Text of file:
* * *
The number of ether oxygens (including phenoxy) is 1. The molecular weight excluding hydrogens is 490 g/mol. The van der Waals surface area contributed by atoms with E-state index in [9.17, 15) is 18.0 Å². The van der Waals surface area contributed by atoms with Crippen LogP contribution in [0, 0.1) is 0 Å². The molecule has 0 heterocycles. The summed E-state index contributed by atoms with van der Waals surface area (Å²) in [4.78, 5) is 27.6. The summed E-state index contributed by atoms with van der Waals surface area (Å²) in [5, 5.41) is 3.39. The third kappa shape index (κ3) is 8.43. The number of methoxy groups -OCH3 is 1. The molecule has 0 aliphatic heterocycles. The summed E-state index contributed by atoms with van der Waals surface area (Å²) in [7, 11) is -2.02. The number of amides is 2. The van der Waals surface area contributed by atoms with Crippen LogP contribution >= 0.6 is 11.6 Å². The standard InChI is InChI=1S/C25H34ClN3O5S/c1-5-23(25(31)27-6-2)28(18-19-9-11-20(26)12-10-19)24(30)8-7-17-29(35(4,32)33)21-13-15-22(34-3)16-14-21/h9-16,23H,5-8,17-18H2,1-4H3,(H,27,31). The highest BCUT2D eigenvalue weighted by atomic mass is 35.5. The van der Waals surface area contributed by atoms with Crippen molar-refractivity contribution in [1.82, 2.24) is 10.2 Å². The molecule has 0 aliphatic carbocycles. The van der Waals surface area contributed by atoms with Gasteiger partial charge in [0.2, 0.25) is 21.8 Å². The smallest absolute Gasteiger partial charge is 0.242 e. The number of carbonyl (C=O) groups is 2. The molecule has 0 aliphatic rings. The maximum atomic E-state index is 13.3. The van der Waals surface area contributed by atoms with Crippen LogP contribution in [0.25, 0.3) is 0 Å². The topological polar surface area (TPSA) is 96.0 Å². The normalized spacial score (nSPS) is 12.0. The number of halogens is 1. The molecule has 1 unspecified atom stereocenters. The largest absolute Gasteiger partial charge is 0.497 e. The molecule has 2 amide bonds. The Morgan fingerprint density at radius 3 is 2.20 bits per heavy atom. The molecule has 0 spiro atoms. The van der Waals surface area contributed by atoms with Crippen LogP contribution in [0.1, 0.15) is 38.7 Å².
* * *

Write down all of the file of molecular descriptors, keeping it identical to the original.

The number of ether oxygens (including phenoxy) is 1. The molecular weight excluding hydrogens is 490 g/mol. The van der Waals surface area contributed by atoms with E-state index in [9.17, 15) is 18.0 Å². The van der Waals surface area contributed by atoms with Crippen LogP contribution in [0, 0.1) is 0 Å². The molecule has 0 heterocycles. The summed E-state index contributed by atoms with van der Waals surface area (Å²) in [4.78, 5) is 27.6. The summed E-state index contributed by atoms with van der Waals surface area (Å²) in [5, 5.41) is 3.39. The third kappa shape index (κ3) is 8.43. The number of methoxy groups -OCH3 is 1. The molecule has 0 aliphatic heterocycles. The summed E-state index contributed by atoms with van der Waals surface area (Å²) in [7, 11) is -2.02. The number of amides is 2. The van der Waals surface area contributed by atoms with Crippen LogP contribution >= 0.6 is 11.6 Å². The standard InChI is InChI=1S/C25H34ClN3O5S/c1-5-23(25(31)27-6-2)28(18-19-9-11-20(26)12-10-19)24(30)8-7-17-29(35(4,32)33)21-13-15-22(34-3)16-14-21/h9-16,23H,5-8,17-18H2,1-4H3,(H,27,31). The highest BCUT2D eigenvalue weighted by atomic mass is 35.5. The van der Waals surface area contributed by atoms with Crippen molar-refractivity contribution in [1.82, 2.24) is 10.2 Å². The molecule has 0 aliphatic carbocycles. The van der Waals surface area contributed by atoms with Gasteiger partial charge in [0.2, 0.25) is 21.8 Å². The smallest absolute Gasteiger partial charge is 0.242 e. The number of carbonyl (C=O) groups is 2. The molecule has 0 aliphatic rings. The maximum atomic E-state index is 13.3. The van der Waals surface area contributed by atoms with Crippen LogP contribution in [0.25, 0.3) is 0 Å². The topological polar surface area (TPSA) is 96.0 Å². The normalized spacial score (nSPS) is 12.0. The number of halogens is 1. The molecule has 1 unspecified atom stereocenters. The largest absolute Gasteiger partial charge is 0.497 e. The molecule has 2 amide bonds. The Morgan fingerprint density at radius 3 is 2.20 bits per heavy atom. The molecule has 0 spiro atoms. The van der Waals surface area contributed by atoms with Crippen LogP contribution in [0.1, 0.15) is 38.7 Å².